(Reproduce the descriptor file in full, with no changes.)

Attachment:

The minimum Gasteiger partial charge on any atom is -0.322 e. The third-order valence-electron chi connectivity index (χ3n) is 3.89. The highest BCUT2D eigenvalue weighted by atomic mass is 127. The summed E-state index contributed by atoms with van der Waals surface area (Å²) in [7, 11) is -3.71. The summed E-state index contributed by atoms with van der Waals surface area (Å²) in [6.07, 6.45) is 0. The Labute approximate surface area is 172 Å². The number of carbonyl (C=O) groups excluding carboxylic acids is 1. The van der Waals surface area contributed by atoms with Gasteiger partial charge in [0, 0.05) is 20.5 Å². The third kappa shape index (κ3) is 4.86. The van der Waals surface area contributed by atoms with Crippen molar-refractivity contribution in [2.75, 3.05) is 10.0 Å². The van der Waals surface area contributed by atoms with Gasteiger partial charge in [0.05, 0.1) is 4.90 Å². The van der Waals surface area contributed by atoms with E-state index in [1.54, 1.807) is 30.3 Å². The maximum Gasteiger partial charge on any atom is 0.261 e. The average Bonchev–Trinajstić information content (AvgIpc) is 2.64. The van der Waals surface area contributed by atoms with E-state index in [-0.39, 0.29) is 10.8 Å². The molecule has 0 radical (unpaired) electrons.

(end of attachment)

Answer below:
The minimum Gasteiger partial charge on any atom is -0.322 e. The third-order valence-electron chi connectivity index (χ3n) is 3.89. The highest BCUT2D eigenvalue weighted by atomic mass is 127. The summed E-state index contributed by atoms with van der Waals surface area (Å²) in [7, 11) is -3.71. The summed E-state index contributed by atoms with van der Waals surface area (Å²) in [6.07, 6.45) is 0. The Labute approximate surface area is 172 Å². The number of carbonyl (C=O) groups excluding carboxylic acids is 1. The van der Waals surface area contributed by atoms with Gasteiger partial charge in [0, 0.05) is 20.5 Å². The third kappa shape index (κ3) is 4.86. The van der Waals surface area contributed by atoms with Crippen molar-refractivity contribution in [2.75, 3.05) is 10.0 Å². The van der Waals surface area contributed by atoms with Gasteiger partial charge in [0.05, 0.1) is 4.90 Å². The van der Waals surface area contributed by atoms with E-state index in [1.54, 1.807) is 30.3 Å². The maximum Gasteiger partial charge on any atom is 0.261 e. The average Bonchev–Trinajstić information content (AvgIpc) is 2.64. The van der Waals surface area contributed by atoms with E-state index in [-0.39, 0.29) is 10.8 Å². The molecule has 0 radical (unpaired) electrons.